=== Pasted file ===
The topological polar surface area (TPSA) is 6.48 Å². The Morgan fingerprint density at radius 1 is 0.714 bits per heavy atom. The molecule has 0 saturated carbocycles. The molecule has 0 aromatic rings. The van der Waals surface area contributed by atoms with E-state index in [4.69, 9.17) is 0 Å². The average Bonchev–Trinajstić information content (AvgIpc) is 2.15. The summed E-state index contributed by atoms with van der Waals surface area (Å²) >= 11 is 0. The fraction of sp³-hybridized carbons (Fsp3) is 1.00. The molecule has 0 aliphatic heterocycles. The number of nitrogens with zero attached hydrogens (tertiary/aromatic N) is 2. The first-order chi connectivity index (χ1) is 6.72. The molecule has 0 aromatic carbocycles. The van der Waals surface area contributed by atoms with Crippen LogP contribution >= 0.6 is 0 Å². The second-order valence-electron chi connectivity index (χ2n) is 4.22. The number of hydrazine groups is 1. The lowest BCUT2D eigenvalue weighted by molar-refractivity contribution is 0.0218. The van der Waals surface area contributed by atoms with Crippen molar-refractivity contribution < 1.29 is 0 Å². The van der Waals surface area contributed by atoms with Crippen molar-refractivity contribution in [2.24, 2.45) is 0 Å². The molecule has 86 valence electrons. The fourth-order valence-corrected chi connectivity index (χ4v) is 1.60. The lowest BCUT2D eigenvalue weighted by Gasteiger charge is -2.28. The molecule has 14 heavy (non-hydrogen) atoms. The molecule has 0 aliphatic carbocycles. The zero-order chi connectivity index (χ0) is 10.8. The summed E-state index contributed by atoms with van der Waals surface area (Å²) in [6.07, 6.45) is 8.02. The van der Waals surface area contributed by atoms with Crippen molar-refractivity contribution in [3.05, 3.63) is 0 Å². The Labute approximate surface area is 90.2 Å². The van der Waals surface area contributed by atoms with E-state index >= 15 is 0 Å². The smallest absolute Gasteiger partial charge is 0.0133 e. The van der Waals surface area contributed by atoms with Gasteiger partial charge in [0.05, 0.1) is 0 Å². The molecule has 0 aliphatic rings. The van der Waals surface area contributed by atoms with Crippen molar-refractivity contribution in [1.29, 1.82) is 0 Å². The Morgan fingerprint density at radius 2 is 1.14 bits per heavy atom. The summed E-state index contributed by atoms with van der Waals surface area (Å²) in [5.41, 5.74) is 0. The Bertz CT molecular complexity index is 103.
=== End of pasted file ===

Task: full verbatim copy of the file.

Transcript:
The topological polar surface area (TPSA) is 6.48 Å². The Morgan fingerprint density at radius 1 is 0.714 bits per heavy atom. The molecule has 0 saturated carbocycles. The molecule has 0 aromatic rings. The van der Waals surface area contributed by atoms with E-state index in [4.69, 9.17) is 0 Å². The average Bonchev–Trinajstić information content (AvgIpc) is 2.15. The summed E-state index contributed by atoms with van der Waals surface area (Å²) >= 11 is 0. The fraction of sp³-hybridized carbons (Fsp3) is 1.00. The molecule has 0 aliphatic heterocycles. The number of nitrogens with zero attached hydrogens (tertiary/aromatic N) is 2. The first-order chi connectivity index (χ1) is 6.72. The molecule has 0 aromatic carbocycles. The van der Waals surface area contributed by atoms with Crippen LogP contribution >= 0.6 is 0 Å². The second-order valence-electron chi connectivity index (χ2n) is 4.22. The number of hydrazine groups is 1. The lowest BCUT2D eigenvalue weighted by molar-refractivity contribution is 0.0218. The van der Waals surface area contributed by atoms with Crippen molar-refractivity contribution < 1.29 is 0 Å². The van der Waals surface area contributed by atoms with Crippen molar-refractivity contribution in [2.24, 2.45) is 0 Å². The molecule has 86 valence electrons. The fourth-order valence-corrected chi connectivity index (χ4v) is 1.60. The lowest BCUT2D eigenvalue weighted by Gasteiger charge is -2.28. The molecule has 14 heavy (non-hydrogen) atoms. The molecule has 0 aliphatic carbocycles. The zero-order chi connectivity index (χ0) is 10.8. The summed E-state index contributed by atoms with van der Waals surface area (Å²) in [6.07, 6.45) is 8.02. The van der Waals surface area contributed by atoms with Crippen molar-refractivity contribution in [3.05, 3.63) is 0 Å². The Labute approximate surface area is 90.2 Å². The van der Waals surface area contributed by atoms with E-state index >= 15 is 0 Å². The smallest absolute Gasteiger partial charge is 0.0133 e. The van der Waals surface area contributed by atoms with Gasteiger partial charge in [0.05, 0.1) is 0 Å². The molecule has 0 aliphatic rings. The van der Waals surface area contributed by atoms with Crippen molar-refractivity contribution in [1.29, 1.82) is 0 Å². The Morgan fingerprint density at radius 2 is 1.14 bits per heavy atom. The summed E-state index contributed by atoms with van der Waals surface area (Å²) in [5.41, 5.74) is 0. The Bertz CT molecular complexity index is 103.